Alwa's Awakening (PC) image


Gradually, though, the enemies grow fiercer. So do the environmental hazards. In situations where at one point you might have found spiked vines that inflict moderate damage, you now find lethal spikes that kill you with a single touch. Blocks drop toward lava-filled pits when you linger on them for a moment. Illusory walls let you pass through them to discover treasure and alternate paths. The once simple world has become an intricate puzzle, and you're right in the middle of it all, scratching your head and wondering when the transition took place.

I love all of those those things about Alwa's Awakening, and I suspect that most other people who are drawn to the game will feel much the same way. A number of the game's other qualities, however, are less pleasing. They still offer highlights that kept me going, but I found my admiration gradually dwindling.

Alwa's Awakening (PC) image


One of the things I don't like about the game is the sluggish pace at which its hero moves. When Zoe runs, she feels slightly heavy. It takes longer to cross a screen than you might expect, even at a full run. When she takes her best leap, she launches pretty quickly into the air, but then floats slightly as she descends. I definitely prefer her movement to that of the heroes in some games that are excessively responsive, but given how much ground you have to cover in Alwa's Awakening, the sluggish movement does feel rather irritating at times. With that said, however, I should note that a lot of the game's later portions wouldn't even work if Alwa moved any differently than she does. That leads to perhaps my biggest issue with the game: too much precision is required at some points. I lost dozens of lives as I ascended the final tower, because some of the chambers expect too much of you and offer almost no margin for error.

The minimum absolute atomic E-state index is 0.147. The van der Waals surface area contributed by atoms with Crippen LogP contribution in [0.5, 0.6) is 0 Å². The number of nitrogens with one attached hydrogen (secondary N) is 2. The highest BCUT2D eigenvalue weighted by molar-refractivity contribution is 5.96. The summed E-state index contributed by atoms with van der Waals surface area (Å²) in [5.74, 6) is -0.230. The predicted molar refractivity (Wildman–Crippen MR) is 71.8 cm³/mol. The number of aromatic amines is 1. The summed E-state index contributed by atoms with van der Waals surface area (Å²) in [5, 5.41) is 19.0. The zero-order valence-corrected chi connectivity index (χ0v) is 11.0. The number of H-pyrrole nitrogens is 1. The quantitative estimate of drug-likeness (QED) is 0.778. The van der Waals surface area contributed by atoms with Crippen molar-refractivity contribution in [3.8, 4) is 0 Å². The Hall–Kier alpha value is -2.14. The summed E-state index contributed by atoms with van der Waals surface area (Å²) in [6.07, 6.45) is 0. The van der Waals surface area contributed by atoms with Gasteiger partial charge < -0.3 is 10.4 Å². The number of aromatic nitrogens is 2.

For instance, there is one instance when you have to jump out from a ledge (over a bed of spikes), conjure up a block and drop it into some water. Then you have to manage to glide back left so that you land on solid ground, then quickly hop back out to the right (all while avoiding the surrounding spikes) so that you land on the block you created, which started floating toward the right as soon as it hit the water. As your makeshift platform continues drifting toward the right with you perched precariously on it, you then have to produce a bubble that you can ride upward to clear a wall of spikes. Then you have to make a long leap without brushing against the spiked ceiling. Your goal is to land on the floating block again, in time to jump and fire a bolt of lightning to clear an obstacle while you are in the air, so that you can land on the block and then immediately jump to clear another patch of spikes.